Here’s my first batch of films screening at the upcoming SFFILM Festival (also known as the San Francisco International Film Festival).
This slow, frightful, depressing space movie from Sweden carries a heavy charge. A spaceliner taking refugees to Mars (Earth has become unlivable) has an accident that sends them out to the edges of the solar system. The life support systems will go on indefinitely, but how long can you live in a tin can; even a luxurious one? You need to set aside your scientific knowledge to enjoy Aniara, but it’s worth it.
- Dolby Cinema, Friday, April 12, 9:15 (this is the theater to see this movie!)
- Roxie, Wednesday, April 17, 8:45
A The Savages (Laura Linney Tribute)
Most of us will eventually experience the death of a parent. It’s never easy, but when the family isn’t a loving one, it becomes much worse. In this 2007 drama, Laura Linney and Phillip Seymour Hoffman play the middle-aged children of a hated father, now falling into deep dementia and with little time left. As you’d expect, Linney and Hoffman give excellent performances. Writer/director Tamara Jenkins doesn’t tell us much about their childhood, but she gives us enough clues to let us know that their upbringing wasn’t a happy one. Mom is entirely out of the picture. Read my full review.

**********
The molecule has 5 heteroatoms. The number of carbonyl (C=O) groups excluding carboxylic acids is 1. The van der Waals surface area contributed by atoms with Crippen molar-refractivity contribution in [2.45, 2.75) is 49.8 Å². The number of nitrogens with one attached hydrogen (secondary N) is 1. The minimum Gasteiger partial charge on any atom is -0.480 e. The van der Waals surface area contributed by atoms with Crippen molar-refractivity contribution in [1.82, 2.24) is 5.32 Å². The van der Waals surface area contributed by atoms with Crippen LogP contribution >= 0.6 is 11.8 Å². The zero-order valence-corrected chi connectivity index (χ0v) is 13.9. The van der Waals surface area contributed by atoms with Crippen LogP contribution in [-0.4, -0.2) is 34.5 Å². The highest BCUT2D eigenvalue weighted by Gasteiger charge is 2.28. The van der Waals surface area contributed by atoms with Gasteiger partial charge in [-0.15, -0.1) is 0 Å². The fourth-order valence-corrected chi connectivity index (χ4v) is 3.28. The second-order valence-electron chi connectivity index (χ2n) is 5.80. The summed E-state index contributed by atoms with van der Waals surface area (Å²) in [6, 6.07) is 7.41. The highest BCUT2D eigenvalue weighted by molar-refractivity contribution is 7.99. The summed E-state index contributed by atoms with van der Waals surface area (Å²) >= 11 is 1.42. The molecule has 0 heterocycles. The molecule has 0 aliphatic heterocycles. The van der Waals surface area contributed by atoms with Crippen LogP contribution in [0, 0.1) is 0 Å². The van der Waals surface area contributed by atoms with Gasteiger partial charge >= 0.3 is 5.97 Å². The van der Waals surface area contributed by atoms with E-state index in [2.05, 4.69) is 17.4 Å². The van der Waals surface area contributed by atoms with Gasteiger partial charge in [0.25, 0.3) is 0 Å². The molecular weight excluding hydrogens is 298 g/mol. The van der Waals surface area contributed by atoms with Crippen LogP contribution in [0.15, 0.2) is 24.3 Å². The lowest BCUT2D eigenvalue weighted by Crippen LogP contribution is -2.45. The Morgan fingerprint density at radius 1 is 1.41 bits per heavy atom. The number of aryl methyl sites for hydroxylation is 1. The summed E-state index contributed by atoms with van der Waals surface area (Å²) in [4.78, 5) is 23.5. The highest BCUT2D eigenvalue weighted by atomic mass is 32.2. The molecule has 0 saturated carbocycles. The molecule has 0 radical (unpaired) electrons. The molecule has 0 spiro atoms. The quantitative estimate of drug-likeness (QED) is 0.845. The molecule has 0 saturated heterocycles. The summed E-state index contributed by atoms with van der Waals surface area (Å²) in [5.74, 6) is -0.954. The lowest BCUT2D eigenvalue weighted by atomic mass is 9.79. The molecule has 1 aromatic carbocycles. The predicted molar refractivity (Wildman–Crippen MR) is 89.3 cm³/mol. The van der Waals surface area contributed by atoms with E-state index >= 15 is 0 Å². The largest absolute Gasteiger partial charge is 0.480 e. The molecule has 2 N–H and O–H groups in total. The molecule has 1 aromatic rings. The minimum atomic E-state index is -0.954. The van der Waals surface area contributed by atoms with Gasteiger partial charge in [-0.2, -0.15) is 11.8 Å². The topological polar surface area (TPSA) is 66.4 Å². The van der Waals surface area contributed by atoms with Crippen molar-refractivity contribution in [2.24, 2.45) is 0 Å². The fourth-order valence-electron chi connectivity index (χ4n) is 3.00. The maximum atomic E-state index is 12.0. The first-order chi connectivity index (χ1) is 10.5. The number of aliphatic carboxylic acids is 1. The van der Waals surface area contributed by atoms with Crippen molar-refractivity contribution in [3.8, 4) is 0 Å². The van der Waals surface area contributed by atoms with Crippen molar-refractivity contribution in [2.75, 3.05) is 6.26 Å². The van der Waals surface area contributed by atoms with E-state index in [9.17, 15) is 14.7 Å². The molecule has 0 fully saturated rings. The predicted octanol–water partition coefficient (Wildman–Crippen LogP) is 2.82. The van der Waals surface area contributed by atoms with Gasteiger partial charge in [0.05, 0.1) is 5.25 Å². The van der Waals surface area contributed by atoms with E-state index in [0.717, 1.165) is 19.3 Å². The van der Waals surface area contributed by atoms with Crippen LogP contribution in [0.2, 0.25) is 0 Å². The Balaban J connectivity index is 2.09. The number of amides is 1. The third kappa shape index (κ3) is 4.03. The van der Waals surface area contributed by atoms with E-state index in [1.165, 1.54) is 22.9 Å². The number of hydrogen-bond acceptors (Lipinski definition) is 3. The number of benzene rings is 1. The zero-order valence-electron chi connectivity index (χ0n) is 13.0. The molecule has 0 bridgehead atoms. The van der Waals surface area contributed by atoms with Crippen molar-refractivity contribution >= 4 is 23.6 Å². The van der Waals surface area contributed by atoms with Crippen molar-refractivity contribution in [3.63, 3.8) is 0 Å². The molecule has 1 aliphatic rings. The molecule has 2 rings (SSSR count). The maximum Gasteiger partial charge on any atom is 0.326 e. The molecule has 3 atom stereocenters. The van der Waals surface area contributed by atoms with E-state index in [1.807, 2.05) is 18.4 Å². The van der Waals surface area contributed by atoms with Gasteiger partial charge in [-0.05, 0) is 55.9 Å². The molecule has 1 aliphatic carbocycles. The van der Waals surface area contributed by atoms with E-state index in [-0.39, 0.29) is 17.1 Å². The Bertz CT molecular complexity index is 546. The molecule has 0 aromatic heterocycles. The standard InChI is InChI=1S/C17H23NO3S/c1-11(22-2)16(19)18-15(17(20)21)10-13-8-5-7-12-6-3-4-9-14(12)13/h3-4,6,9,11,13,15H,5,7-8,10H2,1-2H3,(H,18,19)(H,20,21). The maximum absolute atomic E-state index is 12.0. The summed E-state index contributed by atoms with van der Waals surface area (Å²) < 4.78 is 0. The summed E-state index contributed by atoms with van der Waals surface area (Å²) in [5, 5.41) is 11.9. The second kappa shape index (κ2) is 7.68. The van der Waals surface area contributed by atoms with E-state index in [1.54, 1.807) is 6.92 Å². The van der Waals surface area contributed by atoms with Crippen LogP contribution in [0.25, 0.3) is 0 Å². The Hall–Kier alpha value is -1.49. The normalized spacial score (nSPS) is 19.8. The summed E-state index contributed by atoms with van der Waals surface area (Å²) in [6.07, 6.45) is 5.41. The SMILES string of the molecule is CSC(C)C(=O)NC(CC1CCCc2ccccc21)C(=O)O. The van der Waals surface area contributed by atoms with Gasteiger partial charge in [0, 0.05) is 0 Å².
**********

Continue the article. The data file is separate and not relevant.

This screening, preceded by a discussion with Linney, takes place on Thursday, April 11, 6:00, at SFMOMA.
B+ Ask Dr. Ruth
Dr. Ruth Westheimer is such a strong subject for a documentary that it’s surprising it took so long. There’s the drama of her Holocaust childhood, her warmth and humor, and she’s all about sex. Ryan White made a very good but conventional biographical documentary, using animation to illustrate her pre-fame life. Since she’s still alive and lucid (at 90), she mostly narrates her own story. If nothing else, the film is entertaining.
Ask Dr. Ruth screens at the Castro Sunday, April 21, at 3:00. After the Festival, the documentary will open on May 3 in San Francisco and Berkeley.
C+ Hail Satan?
Like the Satanic Temple itself, this documentary has a message to preach, and does so tongue in cheek. The message is a good one: We need to protect the separation of church and state in a government being taken over by fundamentalist Christians. But you get almost the whole point in the first 15 minutes. After that it’s mostly repetition.
This documentary will open in Bay Area theaters on April 26.